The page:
Egyptian Lover has remained similarly faithful over the years to his persona as a freak-a-holic pharaoh blasted forth from that bend in the space-time continuum known as his mind. His origin myth begins in high school, by which time he was already making and selling his own pause-button mixtapes to other students under his Egyptian Lover moniker. Broussard says he got his name in part from Rudolph Valentino, the famous white actor who played an "Arab sheik" in The Sheik, during that vibrant era of racist 1920s black and white films. The young Greg Broussard was drawn to Valentino’s savoir faire. Additionally, growing up in South Central Los Angeles in the ’70s and ’80s, he was drawn to King Tut, who represented to him a kind of mystique, power, and escape. Hence "Egyptian Lover" was born.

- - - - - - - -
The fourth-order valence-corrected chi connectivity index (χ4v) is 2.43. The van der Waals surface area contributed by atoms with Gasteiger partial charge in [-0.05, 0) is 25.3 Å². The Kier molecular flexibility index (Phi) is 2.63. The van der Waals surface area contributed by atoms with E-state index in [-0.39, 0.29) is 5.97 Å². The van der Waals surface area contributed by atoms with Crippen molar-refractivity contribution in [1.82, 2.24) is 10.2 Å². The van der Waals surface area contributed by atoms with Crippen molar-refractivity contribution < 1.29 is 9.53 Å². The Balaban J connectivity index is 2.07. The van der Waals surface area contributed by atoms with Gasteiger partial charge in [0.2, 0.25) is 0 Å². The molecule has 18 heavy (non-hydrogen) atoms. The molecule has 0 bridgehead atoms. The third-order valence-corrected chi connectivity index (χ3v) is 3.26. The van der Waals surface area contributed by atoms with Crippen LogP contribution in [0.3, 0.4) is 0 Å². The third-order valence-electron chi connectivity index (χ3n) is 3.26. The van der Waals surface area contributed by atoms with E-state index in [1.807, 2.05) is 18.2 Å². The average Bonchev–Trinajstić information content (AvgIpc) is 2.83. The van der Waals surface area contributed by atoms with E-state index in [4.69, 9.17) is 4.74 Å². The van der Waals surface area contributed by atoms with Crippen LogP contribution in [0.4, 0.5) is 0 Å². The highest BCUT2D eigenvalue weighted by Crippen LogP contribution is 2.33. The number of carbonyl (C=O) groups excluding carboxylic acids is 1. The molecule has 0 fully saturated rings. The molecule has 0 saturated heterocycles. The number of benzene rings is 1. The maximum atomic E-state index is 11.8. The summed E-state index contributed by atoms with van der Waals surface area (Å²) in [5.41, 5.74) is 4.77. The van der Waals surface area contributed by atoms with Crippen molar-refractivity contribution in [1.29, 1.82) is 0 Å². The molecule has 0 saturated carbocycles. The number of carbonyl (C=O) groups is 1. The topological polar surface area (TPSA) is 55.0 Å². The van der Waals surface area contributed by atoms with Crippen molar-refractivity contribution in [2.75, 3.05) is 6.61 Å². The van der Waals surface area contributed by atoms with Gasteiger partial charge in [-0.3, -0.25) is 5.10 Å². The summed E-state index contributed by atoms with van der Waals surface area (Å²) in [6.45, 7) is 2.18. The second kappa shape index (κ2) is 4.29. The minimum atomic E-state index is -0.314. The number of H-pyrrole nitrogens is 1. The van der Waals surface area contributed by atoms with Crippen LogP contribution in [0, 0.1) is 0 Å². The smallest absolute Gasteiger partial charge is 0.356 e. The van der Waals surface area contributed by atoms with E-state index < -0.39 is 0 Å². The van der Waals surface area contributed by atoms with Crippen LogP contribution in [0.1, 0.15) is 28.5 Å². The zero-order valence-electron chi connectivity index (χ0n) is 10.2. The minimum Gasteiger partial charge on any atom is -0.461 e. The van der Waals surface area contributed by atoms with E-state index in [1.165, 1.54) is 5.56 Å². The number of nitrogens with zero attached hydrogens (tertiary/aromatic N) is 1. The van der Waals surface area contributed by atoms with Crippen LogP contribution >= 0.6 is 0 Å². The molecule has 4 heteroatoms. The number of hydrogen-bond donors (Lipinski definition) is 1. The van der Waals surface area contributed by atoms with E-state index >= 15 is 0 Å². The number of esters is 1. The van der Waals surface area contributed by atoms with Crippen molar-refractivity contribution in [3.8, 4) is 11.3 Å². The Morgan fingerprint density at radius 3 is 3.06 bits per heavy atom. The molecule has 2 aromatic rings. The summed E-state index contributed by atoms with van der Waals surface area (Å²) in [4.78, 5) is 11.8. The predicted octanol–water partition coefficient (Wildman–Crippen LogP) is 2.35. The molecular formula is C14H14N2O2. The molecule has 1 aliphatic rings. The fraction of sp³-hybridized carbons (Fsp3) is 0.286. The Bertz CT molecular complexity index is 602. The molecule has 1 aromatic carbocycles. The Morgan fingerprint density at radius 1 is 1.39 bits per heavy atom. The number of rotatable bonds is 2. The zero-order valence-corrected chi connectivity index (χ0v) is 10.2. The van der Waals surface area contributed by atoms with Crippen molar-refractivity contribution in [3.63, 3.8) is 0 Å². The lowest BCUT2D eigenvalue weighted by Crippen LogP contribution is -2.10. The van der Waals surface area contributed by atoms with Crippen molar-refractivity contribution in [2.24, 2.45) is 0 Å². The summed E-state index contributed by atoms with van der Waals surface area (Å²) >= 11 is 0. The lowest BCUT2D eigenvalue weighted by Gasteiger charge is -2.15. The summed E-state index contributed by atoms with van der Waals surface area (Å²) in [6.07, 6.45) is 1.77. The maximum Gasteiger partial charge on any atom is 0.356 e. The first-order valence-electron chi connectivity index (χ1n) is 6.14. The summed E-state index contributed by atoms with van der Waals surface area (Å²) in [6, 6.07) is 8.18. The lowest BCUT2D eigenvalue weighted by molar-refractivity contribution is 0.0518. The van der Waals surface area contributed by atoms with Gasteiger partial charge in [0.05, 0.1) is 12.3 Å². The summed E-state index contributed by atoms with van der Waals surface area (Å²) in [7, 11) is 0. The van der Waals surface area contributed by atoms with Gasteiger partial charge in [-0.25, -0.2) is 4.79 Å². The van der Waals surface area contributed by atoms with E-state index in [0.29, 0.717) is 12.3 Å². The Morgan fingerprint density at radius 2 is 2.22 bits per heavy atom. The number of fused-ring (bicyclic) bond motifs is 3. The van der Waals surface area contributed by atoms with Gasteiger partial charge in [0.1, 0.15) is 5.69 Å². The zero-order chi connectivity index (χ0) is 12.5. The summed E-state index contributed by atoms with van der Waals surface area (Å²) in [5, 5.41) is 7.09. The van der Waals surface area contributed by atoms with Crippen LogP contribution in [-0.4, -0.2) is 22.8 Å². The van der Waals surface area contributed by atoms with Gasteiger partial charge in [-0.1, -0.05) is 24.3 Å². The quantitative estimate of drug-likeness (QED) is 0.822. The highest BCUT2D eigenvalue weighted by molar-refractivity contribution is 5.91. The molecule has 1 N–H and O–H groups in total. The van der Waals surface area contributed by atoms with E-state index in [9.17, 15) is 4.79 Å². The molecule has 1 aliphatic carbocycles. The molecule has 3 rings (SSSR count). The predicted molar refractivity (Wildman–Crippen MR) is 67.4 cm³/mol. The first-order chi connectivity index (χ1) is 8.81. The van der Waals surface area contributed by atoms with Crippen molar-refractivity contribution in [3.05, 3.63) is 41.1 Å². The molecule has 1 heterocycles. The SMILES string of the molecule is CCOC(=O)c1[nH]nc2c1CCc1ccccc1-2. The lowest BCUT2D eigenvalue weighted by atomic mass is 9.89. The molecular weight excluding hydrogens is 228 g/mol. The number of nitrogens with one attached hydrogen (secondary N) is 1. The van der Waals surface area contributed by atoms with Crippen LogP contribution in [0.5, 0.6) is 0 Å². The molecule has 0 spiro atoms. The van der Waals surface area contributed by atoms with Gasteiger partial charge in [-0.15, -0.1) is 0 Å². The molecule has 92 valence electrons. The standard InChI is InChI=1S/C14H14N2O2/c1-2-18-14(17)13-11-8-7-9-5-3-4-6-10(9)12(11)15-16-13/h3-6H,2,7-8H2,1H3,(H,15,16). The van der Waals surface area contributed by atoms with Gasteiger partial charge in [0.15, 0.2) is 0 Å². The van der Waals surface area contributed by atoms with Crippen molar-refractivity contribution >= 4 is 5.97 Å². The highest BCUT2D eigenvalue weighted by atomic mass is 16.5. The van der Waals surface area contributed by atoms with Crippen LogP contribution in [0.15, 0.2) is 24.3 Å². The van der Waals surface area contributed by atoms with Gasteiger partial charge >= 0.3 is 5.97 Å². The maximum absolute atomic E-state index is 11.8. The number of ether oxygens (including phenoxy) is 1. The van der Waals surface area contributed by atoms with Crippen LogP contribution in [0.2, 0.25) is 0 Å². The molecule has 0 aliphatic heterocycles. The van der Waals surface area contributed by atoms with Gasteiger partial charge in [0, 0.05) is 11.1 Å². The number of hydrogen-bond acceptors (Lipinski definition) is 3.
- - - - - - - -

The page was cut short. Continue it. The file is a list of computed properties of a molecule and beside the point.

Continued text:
Not long after graduating high school, the young Lover was invited to join the ranks of Uncle Jamm’s Army, the top LA dance party crew at the time. KDAY Radio bumped them constantly, and at their peak, they filled up 10,000-capacity sports arenas. The Egyptian Lover became Uncle Jamm’s star DJ, spinning, scratching, and wreaking freaky havoc on dancefloors across LA, alongside Unknown DJ, Cli-N-Tel, Chris "The Glove" Taylor, and Ice-T, among others. The latter two, along with Egyptian Lover, can be seen working their magic at the infamous Radio Club (later Radiotron) in the landmark West Coast hip hop documentary Breakin’ N’ Enterin’. Not accidentally, Lover had also been hired to score the film, and two of those tracks are featured on the anthology: "Egyptian Lover Theme" and "Spray It Super AJ."